In praise of China’s CROONING censors: Company songs NOW!

Singing in the pain, just singing in the pain

Glorious future of China

Something for the Weekend, Sir? Clear the desk of work, put the phone on voicemail, set your email to auto-reply and sign that restraining order against the increasingly desperate Madonna. Allow nothing to interrupt the 3:11 of sheer pleasure that is Cyberspace Spirit, the televised performance of the official anthem for China’s web censors.

As soon as I watched the video here on The Register, I knew this was the story of the century (so far) and thus my original column for this week was consigned to the bin.

Of course, some of you might suggest that the bin is the best place for such things on a more regular basis, but don’t worry, I confidently predict it’ll be unpicked of orange peel and the hairs blown away for publishing next weekend.

There is so much to love about this song, I don’t know where to start. It’s probably its very existence that gives me such a thrill. Rather than being ashamed or peeved to admit to the rest of the world that China’s censorship of internet access by its citizens is both cack-handed and doomed to failure, the very net spooks that put up the virtual No Entry signs are singing about how fantastic it is to be ill-informed.

I love the fact that, despite their tuxedos, the male lead singers appear to have been chosen to represent idealised IT workers: both bespectacled, one tall and skinny, the other short and fat. I love that they have been paired up with in-your-dreams girlies wearing mad smiles and flowing dresses last seen hanging off the Nolan Sisters in a 1977 edition of The Two Ronnies.

I especially love the flashy-but-dim Eurovision-style camera direction of the video as it sweeps past the backing choir while none of them is singing.

Even if this doesn’t light your fire, surely it must give you a snigger during the opening bars simply because it sounds as if they’re about to launch into that most romantic of St Valentine’s Day ballads, Sit On My Face.

Youtube Video

Imagining the song as a Chinese adaptation of the Monty Python classic certainly gives the video an extra buzz – and the singers’ cheerful facial expressions new meaning. I eagerly await some wag to add the SOMF lyrics as subtitles and re-issue the video back into China.

As they stand, the lyrics are incomprehensible, but this is probably due to the quality of the over-literal Wall Street Journal translation. I’m not quite sure what to make of “Incorruptibility is the clear rippling of a nation” but it makes me feel naughty and now I feel like searching for some online porn – which is, I’m pretty sure, precisely what the singers WON’T let me do.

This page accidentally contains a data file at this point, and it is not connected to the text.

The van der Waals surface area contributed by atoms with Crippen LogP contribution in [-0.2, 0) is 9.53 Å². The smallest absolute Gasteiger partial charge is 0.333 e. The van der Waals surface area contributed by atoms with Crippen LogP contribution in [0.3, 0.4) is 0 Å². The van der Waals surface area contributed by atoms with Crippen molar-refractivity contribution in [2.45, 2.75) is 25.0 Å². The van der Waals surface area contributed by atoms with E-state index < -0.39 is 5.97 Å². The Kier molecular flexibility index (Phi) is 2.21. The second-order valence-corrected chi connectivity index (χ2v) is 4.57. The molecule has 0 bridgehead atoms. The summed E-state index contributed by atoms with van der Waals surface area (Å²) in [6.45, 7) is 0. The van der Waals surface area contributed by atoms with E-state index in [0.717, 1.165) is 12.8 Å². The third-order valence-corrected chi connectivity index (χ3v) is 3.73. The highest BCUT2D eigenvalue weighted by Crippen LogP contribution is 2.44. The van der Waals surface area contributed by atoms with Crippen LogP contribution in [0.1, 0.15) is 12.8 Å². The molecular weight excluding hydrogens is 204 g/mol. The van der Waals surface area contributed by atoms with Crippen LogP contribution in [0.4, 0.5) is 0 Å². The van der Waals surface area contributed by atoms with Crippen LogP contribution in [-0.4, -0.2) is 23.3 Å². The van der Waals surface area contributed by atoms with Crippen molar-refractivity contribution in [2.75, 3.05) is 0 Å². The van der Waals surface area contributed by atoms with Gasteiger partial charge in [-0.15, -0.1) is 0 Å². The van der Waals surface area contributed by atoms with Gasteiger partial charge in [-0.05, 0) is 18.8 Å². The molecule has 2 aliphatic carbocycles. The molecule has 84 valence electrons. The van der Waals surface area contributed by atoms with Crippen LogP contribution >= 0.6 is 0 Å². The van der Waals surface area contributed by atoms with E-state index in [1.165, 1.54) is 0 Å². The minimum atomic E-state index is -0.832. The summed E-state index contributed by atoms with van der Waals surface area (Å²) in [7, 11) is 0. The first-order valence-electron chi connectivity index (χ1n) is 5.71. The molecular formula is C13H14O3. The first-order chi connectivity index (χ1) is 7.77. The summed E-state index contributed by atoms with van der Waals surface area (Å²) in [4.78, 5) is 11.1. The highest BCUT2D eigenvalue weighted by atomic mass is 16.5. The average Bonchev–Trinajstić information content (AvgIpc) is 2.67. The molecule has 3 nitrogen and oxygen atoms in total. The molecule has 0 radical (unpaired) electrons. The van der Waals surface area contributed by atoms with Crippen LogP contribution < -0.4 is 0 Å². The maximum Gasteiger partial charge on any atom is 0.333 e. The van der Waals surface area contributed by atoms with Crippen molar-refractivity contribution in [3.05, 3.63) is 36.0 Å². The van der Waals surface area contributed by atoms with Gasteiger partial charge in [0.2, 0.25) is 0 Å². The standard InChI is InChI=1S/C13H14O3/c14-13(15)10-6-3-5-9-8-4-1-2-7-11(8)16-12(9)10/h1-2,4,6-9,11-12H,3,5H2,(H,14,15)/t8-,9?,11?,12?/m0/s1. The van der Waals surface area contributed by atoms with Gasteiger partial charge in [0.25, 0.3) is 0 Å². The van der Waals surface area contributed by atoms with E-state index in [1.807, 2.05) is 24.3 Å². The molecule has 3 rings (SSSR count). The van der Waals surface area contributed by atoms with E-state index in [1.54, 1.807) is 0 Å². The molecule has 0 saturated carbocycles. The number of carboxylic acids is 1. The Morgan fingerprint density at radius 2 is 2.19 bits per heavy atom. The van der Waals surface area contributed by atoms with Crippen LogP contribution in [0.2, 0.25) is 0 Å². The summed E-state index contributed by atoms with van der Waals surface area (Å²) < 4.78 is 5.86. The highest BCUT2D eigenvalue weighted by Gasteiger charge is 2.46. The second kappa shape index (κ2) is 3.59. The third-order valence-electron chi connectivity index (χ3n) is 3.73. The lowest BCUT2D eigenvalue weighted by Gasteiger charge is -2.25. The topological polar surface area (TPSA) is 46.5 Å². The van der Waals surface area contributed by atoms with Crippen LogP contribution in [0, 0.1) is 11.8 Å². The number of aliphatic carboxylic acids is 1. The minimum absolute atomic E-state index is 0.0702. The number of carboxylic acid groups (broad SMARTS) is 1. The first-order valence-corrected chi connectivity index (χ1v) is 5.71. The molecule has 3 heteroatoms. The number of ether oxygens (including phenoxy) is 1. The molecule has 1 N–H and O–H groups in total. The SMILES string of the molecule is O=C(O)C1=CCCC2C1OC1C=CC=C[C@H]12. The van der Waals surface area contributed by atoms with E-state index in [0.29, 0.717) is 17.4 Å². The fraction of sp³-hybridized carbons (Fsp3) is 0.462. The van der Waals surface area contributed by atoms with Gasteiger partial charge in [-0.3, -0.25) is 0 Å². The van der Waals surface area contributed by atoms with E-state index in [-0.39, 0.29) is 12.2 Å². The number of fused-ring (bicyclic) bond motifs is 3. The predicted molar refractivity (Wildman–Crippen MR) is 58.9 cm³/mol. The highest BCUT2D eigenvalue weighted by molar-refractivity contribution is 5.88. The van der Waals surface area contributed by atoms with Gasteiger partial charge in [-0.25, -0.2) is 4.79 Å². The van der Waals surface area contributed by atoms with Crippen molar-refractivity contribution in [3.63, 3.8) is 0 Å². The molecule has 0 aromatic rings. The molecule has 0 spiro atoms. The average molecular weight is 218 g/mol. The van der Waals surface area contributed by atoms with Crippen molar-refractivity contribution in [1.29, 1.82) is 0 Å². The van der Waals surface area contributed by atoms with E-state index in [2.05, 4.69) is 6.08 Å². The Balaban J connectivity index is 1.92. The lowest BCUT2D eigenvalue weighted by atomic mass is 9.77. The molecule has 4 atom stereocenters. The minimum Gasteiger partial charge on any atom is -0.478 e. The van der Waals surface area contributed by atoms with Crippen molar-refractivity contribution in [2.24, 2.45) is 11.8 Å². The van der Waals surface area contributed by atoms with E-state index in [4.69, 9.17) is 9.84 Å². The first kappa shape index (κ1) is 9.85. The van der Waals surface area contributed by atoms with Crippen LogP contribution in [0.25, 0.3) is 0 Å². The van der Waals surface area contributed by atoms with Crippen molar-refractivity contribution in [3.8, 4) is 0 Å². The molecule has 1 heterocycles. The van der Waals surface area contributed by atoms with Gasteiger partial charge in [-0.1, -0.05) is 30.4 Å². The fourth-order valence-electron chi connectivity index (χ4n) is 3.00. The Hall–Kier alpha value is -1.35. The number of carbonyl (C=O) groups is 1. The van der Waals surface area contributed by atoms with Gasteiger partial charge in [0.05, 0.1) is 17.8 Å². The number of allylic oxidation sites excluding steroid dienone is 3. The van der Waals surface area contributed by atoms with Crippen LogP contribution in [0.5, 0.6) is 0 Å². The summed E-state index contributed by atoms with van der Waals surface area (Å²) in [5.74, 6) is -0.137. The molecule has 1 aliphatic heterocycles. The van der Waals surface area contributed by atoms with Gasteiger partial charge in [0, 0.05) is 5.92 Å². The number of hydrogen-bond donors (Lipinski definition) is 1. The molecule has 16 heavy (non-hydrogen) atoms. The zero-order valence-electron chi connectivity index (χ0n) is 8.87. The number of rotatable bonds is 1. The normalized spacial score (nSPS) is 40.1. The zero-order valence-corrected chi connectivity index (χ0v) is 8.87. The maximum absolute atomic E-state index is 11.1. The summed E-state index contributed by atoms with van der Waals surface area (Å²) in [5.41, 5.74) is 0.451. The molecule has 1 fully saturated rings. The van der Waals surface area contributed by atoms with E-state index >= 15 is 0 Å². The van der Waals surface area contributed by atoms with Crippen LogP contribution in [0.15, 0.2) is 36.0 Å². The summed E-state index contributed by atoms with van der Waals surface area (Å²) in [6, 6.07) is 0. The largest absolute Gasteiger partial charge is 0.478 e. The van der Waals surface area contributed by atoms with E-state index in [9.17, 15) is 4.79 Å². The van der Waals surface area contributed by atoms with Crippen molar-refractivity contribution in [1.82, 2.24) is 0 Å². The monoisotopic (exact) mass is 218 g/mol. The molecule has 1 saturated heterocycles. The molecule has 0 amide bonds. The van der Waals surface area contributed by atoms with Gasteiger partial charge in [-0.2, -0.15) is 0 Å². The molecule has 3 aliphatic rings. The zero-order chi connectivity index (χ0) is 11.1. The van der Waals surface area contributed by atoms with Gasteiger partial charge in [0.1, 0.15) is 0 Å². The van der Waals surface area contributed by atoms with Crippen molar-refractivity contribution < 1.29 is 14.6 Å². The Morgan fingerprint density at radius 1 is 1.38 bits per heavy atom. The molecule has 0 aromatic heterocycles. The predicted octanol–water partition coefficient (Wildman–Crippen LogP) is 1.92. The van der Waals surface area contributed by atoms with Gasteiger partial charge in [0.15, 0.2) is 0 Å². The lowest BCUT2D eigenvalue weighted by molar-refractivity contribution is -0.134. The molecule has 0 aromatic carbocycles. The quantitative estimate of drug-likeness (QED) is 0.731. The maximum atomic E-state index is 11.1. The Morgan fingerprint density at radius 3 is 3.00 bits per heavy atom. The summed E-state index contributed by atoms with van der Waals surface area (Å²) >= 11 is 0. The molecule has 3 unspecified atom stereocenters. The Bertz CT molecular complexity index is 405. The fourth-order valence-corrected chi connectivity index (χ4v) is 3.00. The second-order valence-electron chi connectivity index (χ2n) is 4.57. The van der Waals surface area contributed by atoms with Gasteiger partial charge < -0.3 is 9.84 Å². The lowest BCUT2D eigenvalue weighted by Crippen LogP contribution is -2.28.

I think the next line says something about having a hovercraft full of eels, but enough of that.

Censorship issues aside, the wonder of Cyberspace Spirit is that it took China so long to author a theme song about IT. Here in the West, before the influence of the net turned five-knuckle-shuffling into an Olympic sport, tech businesses revelled in their company songs.

The most famous of these was IBM. The story goes that some musically gifted employees of the old Big Blue spontaneously formed choirs and bands, rather like City ukulele orchestras and Glee clubs are run today, and then justified their time-wasting by performing songs in praise of their employer.

For those of us who suffered the indignities of, let’s say, a "traditional" school education, the very idea of a company song is too close for comfort to that of a school song. I’m not exactly Nigel Molesworth but the thought of IBM employees singing about IBM always makes me think of Latin lessons, board rubber chalk and carbolic soap.

On the other hand, it could be that the whole business was a scam for dossers. You’d be practising how to sing this shit during office hours, remember. But what if your line manager chose to object to such blatant time-wasting?

Well, reading through IBM’s 88-song lyric book, you may notice that for every generic “IBM! IBM!” sung to the tune of Jingle Bells and “Selling IBM, we’re selling IBM” to the melody of Singing in the Rain, there are half a dozen songs dedicated to individual members of the board of directors.

Imagine trying to get your work-shy, mug-carrying Larrys booted out once they’d composed an official company anthem to the tune of It's A Long Way To Tipperary extolling the virtues of the boss by name.

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